Parmenides of Elea was the most important and influential philosopher before Plato. Patricia Curd here reinterprets Parmenides' views and offers a new account of his relation to his predecessors and successors. On the traditional interpretation, Parmenides argues that generation, destruction, and change are unreal and that only one thing exists. He therefore rejected as impossible the scientific inquiry practiced by the earlier Presocratic philosophers. But the philosophers who came after Parmenides attempted to explain natural change and they assumed the reality of a plurality of basic entities. Thus, on the traditional interpretation, the later Presocratics either ignored or contradicted his arguments. In this book, Patricia Curd argues that Parmenides sought to reform rather than to reject scientific inquiry and offers a more coherent account of his influence on the philosophers who came after him.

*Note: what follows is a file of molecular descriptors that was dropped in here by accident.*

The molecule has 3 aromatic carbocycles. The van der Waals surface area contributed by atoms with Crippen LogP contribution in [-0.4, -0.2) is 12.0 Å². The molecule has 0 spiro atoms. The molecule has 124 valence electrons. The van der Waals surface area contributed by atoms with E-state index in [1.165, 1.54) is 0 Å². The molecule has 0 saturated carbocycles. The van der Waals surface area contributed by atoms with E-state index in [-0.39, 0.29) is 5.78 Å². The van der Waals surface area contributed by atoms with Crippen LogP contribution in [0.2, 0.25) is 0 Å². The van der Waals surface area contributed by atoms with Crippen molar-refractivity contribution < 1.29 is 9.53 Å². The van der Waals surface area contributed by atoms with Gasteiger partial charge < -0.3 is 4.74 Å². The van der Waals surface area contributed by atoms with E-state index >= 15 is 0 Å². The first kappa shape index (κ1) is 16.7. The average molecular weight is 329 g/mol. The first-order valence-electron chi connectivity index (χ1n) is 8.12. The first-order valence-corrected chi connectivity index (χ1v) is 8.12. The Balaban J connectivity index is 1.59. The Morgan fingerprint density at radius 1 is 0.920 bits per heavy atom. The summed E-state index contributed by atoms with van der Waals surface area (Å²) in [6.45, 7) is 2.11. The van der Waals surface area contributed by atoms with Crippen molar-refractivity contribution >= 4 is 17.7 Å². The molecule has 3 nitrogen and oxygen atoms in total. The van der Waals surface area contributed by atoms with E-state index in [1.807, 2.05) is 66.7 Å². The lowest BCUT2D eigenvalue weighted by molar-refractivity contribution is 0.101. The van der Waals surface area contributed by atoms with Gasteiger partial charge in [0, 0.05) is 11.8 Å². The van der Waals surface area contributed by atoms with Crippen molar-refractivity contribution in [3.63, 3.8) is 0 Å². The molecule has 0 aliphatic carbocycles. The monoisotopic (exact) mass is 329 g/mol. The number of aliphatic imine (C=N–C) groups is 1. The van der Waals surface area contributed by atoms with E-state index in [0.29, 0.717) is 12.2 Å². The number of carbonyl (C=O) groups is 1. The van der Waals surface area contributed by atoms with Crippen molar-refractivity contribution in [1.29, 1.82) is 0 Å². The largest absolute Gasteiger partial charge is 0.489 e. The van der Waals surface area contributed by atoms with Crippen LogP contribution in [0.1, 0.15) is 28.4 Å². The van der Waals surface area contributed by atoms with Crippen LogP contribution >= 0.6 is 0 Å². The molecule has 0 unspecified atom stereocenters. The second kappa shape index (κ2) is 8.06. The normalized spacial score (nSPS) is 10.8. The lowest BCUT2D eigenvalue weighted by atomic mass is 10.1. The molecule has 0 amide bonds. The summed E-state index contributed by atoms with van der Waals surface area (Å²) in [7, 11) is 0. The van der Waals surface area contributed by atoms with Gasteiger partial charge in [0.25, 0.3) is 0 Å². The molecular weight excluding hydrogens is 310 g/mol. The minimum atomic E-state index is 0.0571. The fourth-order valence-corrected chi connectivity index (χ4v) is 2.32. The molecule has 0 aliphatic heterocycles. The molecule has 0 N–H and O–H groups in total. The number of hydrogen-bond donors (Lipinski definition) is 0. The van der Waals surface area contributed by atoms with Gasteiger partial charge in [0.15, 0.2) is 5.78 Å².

The Legacy of Parmenides provides a detailed examination of Parmenides' arguments, considering his connection to earlier Greek thought and how his account of what-is could serve as a model for later philosophers. It then considers the theories of those who came after him, including the Pluralists (Anaxagoras and Empedocles), the Atomists (Leucippus and Democritus), the later Eleatics (Zeno and Melissus), and the later Presocratics Philolaus of Croton and Diogenes of Apollonia. The book closes with a discussion of the importance of Parmenides' views for the development of Plato's Theory of Forms.
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